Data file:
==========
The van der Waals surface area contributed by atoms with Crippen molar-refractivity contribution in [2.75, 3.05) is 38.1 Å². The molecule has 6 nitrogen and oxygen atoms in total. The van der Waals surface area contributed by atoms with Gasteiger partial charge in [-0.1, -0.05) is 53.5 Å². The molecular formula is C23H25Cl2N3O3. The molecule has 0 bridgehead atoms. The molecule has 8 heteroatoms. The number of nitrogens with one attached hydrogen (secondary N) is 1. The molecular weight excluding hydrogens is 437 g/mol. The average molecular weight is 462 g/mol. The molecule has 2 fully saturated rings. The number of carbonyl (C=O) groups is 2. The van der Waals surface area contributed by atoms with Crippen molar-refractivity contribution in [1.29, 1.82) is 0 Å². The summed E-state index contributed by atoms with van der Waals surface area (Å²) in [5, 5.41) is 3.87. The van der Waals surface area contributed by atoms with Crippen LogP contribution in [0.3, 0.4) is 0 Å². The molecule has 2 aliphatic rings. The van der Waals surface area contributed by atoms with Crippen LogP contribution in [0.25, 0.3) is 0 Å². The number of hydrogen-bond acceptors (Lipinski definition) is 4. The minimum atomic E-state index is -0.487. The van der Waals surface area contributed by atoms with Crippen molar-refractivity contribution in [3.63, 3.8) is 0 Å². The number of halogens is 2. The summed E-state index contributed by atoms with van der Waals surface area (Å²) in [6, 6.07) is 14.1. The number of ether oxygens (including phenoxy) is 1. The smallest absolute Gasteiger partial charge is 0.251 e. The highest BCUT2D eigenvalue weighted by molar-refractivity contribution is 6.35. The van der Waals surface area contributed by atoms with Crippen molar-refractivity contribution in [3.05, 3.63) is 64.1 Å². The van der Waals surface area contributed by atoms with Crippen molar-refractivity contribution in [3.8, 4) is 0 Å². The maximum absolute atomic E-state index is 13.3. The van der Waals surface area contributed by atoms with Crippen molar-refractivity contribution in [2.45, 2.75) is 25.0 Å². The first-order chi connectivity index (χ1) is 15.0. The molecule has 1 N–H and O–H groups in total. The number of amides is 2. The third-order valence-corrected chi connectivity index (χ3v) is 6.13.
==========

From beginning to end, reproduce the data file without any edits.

The van der Waals surface area contributed by atoms with Crippen molar-refractivity contribution in [2.75, 3.05) is 38.1 Å². The molecule has 6 nitrogen and oxygen atoms in total. The van der Waals surface area contributed by atoms with Gasteiger partial charge in [-0.1, -0.05) is 53.5 Å². The molecular formula is C23H25Cl2N3O3. The molecule has 0 bridgehead atoms. The molecule has 8 heteroatoms. The number of nitrogens with one attached hydrogen (secondary N) is 1. The molecular weight excluding hydrogens is 437 g/mol. The average molecular weight is 462 g/mol. The molecule has 2 fully saturated rings. The number of carbonyl (C=O) groups is 2. The van der Waals surface area contributed by atoms with Crippen molar-refractivity contribution in [1.29, 1.82) is 0 Å². The summed E-state index contributed by atoms with van der Waals surface area (Å²) in [5, 5.41) is 3.87. The van der Waals surface area contributed by atoms with Crippen LogP contribution in [0.3, 0.4) is 0 Å². The molecule has 2 aliphatic rings. The van der Waals surface area contributed by atoms with Crippen LogP contribution in [0.25, 0.3) is 0 Å². The number of hydrogen-bond acceptors (Lipinski definition) is 4. The minimum atomic E-state index is -0.487. The van der Waals surface area contributed by atoms with Crippen molar-refractivity contribution in [3.63, 3.8) is 0 Å². The number of halogens is 2. The summed E-state index contributed by atoms with van der Waals surface area (Å²) in [6, 6.07) is 14.1. The number of ether oxygens (including phenoxy) is 1. The smallest absolute Gasteiger partial charge is 0.251 e. The highest BCUT2D eigenvalue weighted by molar-refractivity contribution is 6.35. The van der Waals surface area contributed by atoms with Crippen molar-refractivity contribution in [3.05, 3.63) is 64.1 Å². The van der Waals surface area contributed by atoms with Crippen molar-refractivity contribution in [3.8, 4) is 0 Å². The maximum absolute atomic E-state index is 13.3. The van der Waals surface area contributed by atoms with Crippen molar-refractivity contribution in [2.45, 2.75) is 25.0 Å². The first-order chi connectivity index (χ1) is 15.0. The molecule has 1 N–H and O–H groups in total. The number of amides is 2. The third-order valence-corrected chi connectivity index (χ3v) is 6.13.